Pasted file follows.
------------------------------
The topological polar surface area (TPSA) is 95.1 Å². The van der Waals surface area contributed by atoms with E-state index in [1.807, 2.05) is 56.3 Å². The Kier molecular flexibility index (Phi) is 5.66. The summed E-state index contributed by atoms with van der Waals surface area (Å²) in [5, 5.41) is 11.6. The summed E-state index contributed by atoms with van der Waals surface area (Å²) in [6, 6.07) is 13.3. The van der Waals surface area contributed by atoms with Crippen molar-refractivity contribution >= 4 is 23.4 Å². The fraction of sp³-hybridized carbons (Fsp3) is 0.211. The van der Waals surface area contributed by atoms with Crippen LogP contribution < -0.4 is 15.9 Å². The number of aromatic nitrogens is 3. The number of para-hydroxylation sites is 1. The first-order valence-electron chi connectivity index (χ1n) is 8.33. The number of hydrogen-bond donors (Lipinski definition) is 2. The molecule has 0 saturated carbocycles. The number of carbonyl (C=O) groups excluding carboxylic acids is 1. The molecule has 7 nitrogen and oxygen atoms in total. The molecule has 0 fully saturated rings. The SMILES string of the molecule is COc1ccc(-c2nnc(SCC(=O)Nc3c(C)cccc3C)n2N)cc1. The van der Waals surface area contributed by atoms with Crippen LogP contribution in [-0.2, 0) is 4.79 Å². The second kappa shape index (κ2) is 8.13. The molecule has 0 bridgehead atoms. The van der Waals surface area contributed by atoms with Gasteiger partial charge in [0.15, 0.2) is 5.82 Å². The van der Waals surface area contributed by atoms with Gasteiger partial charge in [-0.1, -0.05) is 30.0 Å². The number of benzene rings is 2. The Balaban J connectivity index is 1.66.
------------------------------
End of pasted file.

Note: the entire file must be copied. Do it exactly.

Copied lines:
The topological polar surface area (TPSA) is 95.1 Å². The van der Waals surface area contributed by atoms with E-state index in [1.807, 2.05) is 56.3 Å². The Kier molecular flexibility index (Phi) is 5.66. The summed E-state index contributed by atoms with van der Waals surface area (Å²) in [5, 5.41) is 11.6. The summed E-state index contributed by atoms with van der Waals surface area (Å²) in [6, 6.07) is 13.3. The van der Waals surface area contributed by atoms with Crippen molar-refractivity contribution >= 4 is 23.4 Å². The fraction of sp³-hybridized carbons (Fsp3) is 0.211. The van der Waals surface area contributed by atoms with Crippen LogP contribution < -0.4 is 15.9 Å². The number of aromatic nitrogens is 3. The number of para-hydroxylation sites is 1. The first-order valence-electron chi connectivity index (χ1n) is 8.33. The number of hydrogen-bond donors (Lipinski definition) is 2. The molecule has 0 saturated carbocycles. The number of carbonyl (C=O) groups excluding carboxylic acids is 1. The molecule has 7 nitrogen and oxygen atoms in total. The molecule has 0 fully saturated rings. The SMILES string of the molecule is COc1ccc(-c2nnc(SCC(=O)Nc3c(C)cccc3C)n2N)cc1. The van der Waals surface area contributed by atoms with Crippen LogP contribution in [-0.2, 0) is 4.79 Å². The second kappa shape index (κ2) is 8.13. The molecule has 0 bridgehead atoms. The van der Waals surface area contributed by atoms with Gasteiger partial charge in [0.15, 0.2) is 5.82 Å². The van der Waals surface area contributed by atoms with Gasteiger partial charge in [-0.1, -0.05) is 30.0 Å². The number of benzene rings is 2. The Balaban J connectivity index is 1.66.